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Attorneys Allege DOC Is Not Following Order To Allow Prisoners Legal Help

The Massachusetts Department of Correction is facing contempt charges for allegedly not following a court order to allow prisoners to access legal help.

complaint, filed Friday by criminal defense attorneys, the Massachusetts Association of Criminal Defense Lawyers and the Committee for Public Counsel Services, says the DOC has not provided legal paperwork to some prisoners and does not give prisoners enough time to call their lawyers.

The complaint says the DOC has not complied with Superior Court judge Beverly Cannone's February preliminary injunction that said prisoners at the Souza-Baranowski Correctional Center (SBCC) must receive their legal documents within 48 hours from DOC and have time to call their attorneys during business hours. Cannone's order was issued after hearings on how the prison handled violence and a lockdown in January.

"Many inmates are still being denied their legal paperwork and, therefore, their right to meaningful access to the courts," the complaint says.

Most men incarcerated at the state's maximum security prison are allowed one hour per day, two days a week to call their attorneys, according to the complaint.

"Even if it were acceptable to limit attorney phone calls as provided by this schedule, prisoners have reported to us that correctional officers do not always follow the schedule and they do not regularly or reliably get to make phone calls," the complaint says.

State correctional facilities have restricted prisoners' movement during the coronavirus pandemic to prevent the spread of the virus. Several attorneys say SBCC has implemented a policy where attorneys can leave messages for their clients about when to call. But often, the attorneys say, the men are not given the messages or are not permitted to call back promptly.

"Prisoners are particularly vulnerable to contagious diseases such as this one," the complaint says. "Yet the extreme restrictions on attorney phone calls and the failure to return legal materials, have the opposite effect; they force attorneys to make extra visits that might not otherwise have been necessary. "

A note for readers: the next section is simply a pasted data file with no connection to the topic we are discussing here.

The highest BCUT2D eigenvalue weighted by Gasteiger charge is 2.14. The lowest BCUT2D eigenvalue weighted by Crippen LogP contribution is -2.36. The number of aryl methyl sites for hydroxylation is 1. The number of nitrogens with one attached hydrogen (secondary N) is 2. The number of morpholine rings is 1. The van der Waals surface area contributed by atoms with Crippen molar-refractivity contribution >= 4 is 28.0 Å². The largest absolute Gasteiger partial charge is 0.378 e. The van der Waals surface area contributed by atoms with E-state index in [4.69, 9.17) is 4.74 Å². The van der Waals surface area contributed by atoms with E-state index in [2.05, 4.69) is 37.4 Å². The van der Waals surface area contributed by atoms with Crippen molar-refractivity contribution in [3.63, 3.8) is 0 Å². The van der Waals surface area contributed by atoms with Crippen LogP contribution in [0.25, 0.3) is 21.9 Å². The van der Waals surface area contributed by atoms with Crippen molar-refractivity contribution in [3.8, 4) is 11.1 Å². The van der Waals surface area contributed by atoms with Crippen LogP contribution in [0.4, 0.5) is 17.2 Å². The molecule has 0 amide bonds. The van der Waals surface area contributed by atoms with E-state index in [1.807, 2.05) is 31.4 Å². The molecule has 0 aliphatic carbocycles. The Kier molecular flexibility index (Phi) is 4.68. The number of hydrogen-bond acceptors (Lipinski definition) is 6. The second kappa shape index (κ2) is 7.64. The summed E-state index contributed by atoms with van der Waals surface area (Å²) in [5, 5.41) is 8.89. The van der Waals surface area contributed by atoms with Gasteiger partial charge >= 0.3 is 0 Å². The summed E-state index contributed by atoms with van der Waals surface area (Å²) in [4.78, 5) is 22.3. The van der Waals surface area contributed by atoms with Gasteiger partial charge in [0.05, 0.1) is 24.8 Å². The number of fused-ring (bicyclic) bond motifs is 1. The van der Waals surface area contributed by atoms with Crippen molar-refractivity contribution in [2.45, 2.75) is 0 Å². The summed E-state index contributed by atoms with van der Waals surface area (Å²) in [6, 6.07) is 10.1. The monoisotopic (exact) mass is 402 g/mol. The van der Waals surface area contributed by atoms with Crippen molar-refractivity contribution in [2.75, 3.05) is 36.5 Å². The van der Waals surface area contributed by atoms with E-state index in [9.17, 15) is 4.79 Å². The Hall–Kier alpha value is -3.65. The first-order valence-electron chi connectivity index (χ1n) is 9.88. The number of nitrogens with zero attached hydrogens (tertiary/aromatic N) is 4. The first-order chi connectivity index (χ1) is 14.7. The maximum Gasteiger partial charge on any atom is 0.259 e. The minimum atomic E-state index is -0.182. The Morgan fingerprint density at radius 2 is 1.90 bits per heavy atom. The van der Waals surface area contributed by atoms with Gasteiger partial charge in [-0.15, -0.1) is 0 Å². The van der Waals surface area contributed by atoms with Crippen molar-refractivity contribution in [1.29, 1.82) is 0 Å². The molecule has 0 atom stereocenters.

Attorney David Hirsch, who represents Adam Bradley, says his client has not been able to return his calls because he can only leave his cell for a limited time during so-called "tier time" (when all prisoners housed in a certain tier can leave their cells). Hirsch says many prisoners try to use the phone at the same time and he's had difficulty reaching Bradley.

"He advises me that he has tried calling me numerous times without success due to this restriction. He tells me he has asked corrections officers for permission [to] use the phone at certain times and they have always denied his request," Hirsch wrote in an affidavit with the complaint.

Bradley was not named in the original complaint against SBCC, in which several inmates said they were denied access to their legal documents. Some alleged that they were assaulted by guards days after violence erupted at the prison in January. Three correction officers were hurt during the original incident. During hearings in February, Robert Silva-Prentice testified that he was assaulted in his cell and his legal documents were not returned. Silva-Prentice now faces disciplinary charges from the violence in January.

"We were left with no other recourse other than to seek the court's intervention and to make sure that the DOC understands that they have to follow the preliminary injunction and to make sure that they do," said attorney Patty DeJuneas, who represents Silva-Prentice.

The new contempt complaint asks the court to summons DOC officials for a hearing to discuss prisoners' access to legal counsel. It also seeks the return of all prisoners legal documents and more time to make attorney phone calls.

DOC has not responded to WBUR's request for comment.

The court is expected to schedule a hearing within 10 days.

Earlier:

Deborah Becker Twitter Host/Reporter
Deborah Becker is a senior correspondent and host at WBUR. Her reporting focuses on mental health, criminal justice and education.

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